Sample Appraisal: Coin From a Sunken Treasure
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Sample Appraisal: Coin From a Sunken Treasure

Sample Appraisal: Coin From a Sunken Treasure

Appraisal ID: 11395
Appraised On: Sep 19, 2006
Market Value: $ 295.00
Replacement Value: $ 395.00


APPRAISER COMMENTS:

Potosi silver cob, 2 Reales P-B, circa late 16th century. Fashioned as pendant for necklace. Cobs are the original "treasure coins." Struck and trimmed by hand in the 1500s through 1700s at Spanish mints in Mexico, Peru, and Colombia (among others), silver and gold cobs are handsomely crude, nearly all with a cross as the central feature on one side and either a coat-of-arms (shield) or a tic-tac-toe-like "pillars and waves" on the other side. Silver cobs are known as "reales" and gold cobs are known as "escudos," with two 8 reales (about 27 grams each) equaling one escudo. Some cobs were struck with a date, and most show a mintmark and an initial or monogram for the assayer (in the case of the subject coin, the "B", likely for Alonso Lopez de Barriales, the first assayer at the Potosi mint), the mint official who was responsible for weight and fineness. Size and shape were immaterial, which means that most cobs are far from round or uniform in thickness. Cobs were generally accepted as good currency all around the world, and were the exact coins pirates referred to as "pieces of eight" (8 reales) and "doubloons" (any gold cobs but originally 2 escudos). Their design and history have made cobs a very popular choice for jewelry.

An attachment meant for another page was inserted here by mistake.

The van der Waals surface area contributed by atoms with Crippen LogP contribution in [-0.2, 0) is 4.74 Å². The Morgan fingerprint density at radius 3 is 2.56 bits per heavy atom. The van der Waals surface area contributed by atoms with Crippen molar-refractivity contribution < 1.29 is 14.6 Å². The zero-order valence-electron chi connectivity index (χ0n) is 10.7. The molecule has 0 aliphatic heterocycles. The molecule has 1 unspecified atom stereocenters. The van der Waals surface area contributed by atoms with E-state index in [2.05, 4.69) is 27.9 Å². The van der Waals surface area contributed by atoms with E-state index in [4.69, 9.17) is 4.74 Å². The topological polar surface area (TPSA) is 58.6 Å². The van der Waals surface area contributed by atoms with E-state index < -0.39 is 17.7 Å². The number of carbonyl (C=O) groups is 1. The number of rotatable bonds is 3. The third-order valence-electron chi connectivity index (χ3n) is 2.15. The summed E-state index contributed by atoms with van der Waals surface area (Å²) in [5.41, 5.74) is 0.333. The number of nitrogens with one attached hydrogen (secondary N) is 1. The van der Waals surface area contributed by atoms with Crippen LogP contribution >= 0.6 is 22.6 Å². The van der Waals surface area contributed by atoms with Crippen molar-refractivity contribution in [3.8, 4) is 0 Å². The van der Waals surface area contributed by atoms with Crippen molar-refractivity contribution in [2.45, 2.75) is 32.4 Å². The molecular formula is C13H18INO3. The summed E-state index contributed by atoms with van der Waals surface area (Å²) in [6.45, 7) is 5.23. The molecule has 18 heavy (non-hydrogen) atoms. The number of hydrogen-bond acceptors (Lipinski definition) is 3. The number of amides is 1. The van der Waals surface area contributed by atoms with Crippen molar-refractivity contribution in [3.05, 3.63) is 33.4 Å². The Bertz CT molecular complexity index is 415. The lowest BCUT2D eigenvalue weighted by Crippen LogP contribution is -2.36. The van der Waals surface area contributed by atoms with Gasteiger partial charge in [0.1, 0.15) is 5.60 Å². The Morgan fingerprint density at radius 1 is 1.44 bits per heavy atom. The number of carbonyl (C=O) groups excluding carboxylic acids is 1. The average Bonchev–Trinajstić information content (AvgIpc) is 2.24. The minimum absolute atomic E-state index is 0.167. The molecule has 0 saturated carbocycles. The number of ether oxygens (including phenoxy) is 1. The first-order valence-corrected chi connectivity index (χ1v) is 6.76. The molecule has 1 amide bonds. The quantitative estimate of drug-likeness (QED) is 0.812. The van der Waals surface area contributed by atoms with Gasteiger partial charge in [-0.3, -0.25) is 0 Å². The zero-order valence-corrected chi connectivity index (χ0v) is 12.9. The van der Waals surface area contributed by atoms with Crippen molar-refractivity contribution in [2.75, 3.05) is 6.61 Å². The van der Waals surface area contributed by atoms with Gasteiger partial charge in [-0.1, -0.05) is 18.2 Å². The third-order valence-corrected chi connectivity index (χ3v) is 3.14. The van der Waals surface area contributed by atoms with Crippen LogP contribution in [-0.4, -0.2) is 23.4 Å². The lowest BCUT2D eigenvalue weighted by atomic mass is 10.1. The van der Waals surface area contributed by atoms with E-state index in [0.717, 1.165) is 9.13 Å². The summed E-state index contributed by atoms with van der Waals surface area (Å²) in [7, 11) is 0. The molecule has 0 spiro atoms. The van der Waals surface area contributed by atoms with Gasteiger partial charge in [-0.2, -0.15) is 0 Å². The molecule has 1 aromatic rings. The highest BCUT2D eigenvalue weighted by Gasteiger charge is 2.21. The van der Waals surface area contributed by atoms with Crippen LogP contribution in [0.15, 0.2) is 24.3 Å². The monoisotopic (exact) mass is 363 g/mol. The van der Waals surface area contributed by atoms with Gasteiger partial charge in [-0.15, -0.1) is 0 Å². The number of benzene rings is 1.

Item/Title:
Date/Period of Manufacture: 1555 – 1598
Condition: Very good
Manufacturer/Artist/Author:
Dimensions (HxWxD): 2 reales
Inscription: PB
History/Provenance: I got this at an estate sale. I was told that it was an authentic artifact from a sunken treasure in Florida. He said he paid 250.00 for it in 1991.,

DISCLAIMER

This online appraisal report is an appraisal expert’s opinion of value based on market comparable research of the item description and images supplied by our customer. No further guarantee of authenticity, genuineness, attribution or authorship is represented.

Current Fair Market Value is the price agreed on between a willing buyer and seller, neither being required to act, and both having reasonable knowledge of the facts.

Replacement Value is the price in terms of money that would be required to replace the property in question with another of similar age, quality, origin, appearance, provenance and condition, within a reasonable length of time in an appropriate market.

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